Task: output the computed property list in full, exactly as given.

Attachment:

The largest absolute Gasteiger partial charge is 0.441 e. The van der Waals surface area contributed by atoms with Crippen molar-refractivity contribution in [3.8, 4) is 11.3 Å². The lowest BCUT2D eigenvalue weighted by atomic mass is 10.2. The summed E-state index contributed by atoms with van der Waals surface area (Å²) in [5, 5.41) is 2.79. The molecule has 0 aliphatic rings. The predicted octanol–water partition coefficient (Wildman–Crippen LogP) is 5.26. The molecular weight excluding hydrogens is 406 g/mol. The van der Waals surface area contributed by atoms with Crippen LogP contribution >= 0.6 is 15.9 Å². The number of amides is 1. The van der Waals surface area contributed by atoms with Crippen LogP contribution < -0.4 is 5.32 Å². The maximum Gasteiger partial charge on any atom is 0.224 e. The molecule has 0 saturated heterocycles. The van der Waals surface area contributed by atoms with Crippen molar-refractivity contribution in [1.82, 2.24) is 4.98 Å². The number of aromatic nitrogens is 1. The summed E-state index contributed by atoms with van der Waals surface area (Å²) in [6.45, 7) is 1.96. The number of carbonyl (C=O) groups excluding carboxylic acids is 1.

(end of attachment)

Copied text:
The largest absolute Gasteiger partial charge is 0.441 e. The van der Waals surface area contributed by atoms with Crippen molar-refractivity contribution in [3.8, 4) is 11.3 Å². The lowest BCUT2D eigenvalue weighted by atomic mass is 10.2. The summed E-state index contributed by atoms with van der Waals surface area (Å²) in [5, 5.41) is 2.79. The molecule has 0 aliphatic rings. The predicted octanol–water partition coefficient (Wildman–Crippen LogP) is 5.26. The molecular weight excluding hydrogens is 406 g/mol. The van der Waals surface area contributed by atoms with Crippen LogP contribution >= 0.6 is 15.9 Å². The number of amides is 1. The van der Waals surface area contributed by atoms with Crippen LogP contribution < -0.4 is 5.32 Å². The maximum Gasteiger partial charge on any atom is 0.224 e. The molecule has 0 saturated heterocycles. The van der Waals surface area contributed by atoms with Crippen molar-refractivity contribution in [1.82, 2.24) is 4.98 Å². The number of aromatic nitrogens is 1. The summed E-state index contributed by atoms with van der Waals surface area (Å²) in [6.45, 7) is 1.96. The number of carbonyl (C=O) groups excluding carboxylic acids is 1.